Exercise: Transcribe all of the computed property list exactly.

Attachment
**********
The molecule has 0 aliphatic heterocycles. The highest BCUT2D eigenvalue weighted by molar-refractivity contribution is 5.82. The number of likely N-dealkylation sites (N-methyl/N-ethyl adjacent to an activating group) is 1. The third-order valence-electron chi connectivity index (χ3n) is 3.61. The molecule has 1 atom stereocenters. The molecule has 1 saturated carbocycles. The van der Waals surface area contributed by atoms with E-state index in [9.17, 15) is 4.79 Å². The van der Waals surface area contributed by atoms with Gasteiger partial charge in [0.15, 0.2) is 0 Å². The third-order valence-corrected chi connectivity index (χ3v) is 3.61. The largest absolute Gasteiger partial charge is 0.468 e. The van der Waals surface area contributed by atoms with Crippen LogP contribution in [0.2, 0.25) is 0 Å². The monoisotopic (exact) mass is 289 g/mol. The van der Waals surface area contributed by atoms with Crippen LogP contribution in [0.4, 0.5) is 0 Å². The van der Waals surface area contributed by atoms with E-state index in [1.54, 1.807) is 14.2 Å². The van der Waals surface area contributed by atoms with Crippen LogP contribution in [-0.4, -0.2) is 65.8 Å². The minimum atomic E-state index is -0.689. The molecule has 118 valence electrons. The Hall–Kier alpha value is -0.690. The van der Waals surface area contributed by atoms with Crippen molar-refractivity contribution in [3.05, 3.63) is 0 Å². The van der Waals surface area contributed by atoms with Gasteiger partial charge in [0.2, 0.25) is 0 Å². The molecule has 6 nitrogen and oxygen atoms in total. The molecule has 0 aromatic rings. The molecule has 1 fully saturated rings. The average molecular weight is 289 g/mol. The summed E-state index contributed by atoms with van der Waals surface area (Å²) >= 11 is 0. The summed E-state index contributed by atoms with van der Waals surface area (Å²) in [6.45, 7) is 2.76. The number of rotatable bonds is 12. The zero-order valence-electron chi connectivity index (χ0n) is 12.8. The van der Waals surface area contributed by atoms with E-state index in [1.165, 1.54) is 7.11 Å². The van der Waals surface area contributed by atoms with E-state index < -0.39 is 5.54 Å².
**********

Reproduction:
The molecule has 0 aliphatic heterocycles. The highest BCUT2D eigenvalue weighted by molar-refractivity contribution is 5.82. The number of likely N-dealkylation sites (N-methyl/N-ethyl adjacent to an activating group) is 1. The third-order valence-electron chi connectivity index (χ3n) is 3.61. The molecule has 1 atom stereocenters. The molecule has 1 saturated carbocycles. The van der Waals surface area contributed by atoms with E-state index in [9.17, 15) is 4.79 Å². The van der Waals surface area contributed by atoms with Gasteiger partial charge in [0.15, 0.2) is 0 Å². The third-order valence-corrected chi connectivity index (χ3v) is 3.61. The largest absolute Gasteiger partial charge is 0.468 e. The van der Waals surface area contributed by atoms with Crippen LogP contribution in [0.2, 0.25) is 0 Å². The monoisotopic (exact) mass is 289 g/mol. The van der Waals surface area contributed by atoms with Crippen LogP contribution in [0.4, 0.5) is 0 Å². The van der Waals surface area contributed by atoms with E-state index in [1.54, 1.807) is 14.2 Å². The van der Waals surface area contributed by atoms with Crippen LogP contribution in [-0.4, -0.2) is 65.8 Å². The minimum atomic E-state index is -0.689. The molecule has 118 valence electrons. The Hall–Kier alpha value is -0.690. The van der Waals surface area contributed by atoms with Crippen molar-refractivity contribution in [3.05, 3.63) is 0 Å². The van der Waals surface area contributed by atoms with Gasteiger partial charge in [0.2, 0.25) is 0 Å². The molecule has 6 nitrogen and oxygen atoms in total. The molecule has 0 aromatic rings. The molecule has 1 fully saturated rings. The average molecular weight is 289 g/mol. The summed E-state index contributed by atoms with van der Waals surface area (Å²) >= 11 is 0. The summed E-state index contributed by atoms with van der Waals surface area (Å²) in [6.45, 7) is 2.76. The number of rotatable bonds is 12. The zero-order valence-electron chi connectivity index (χ0n) is 12.8. The van der Waals surface area contributed by atoms with E-state index in [1.165, 1.54) is 7.11 Å². The van der Waals surface area contributed by atoms with E-state index < -0.39 is 5.54 Å².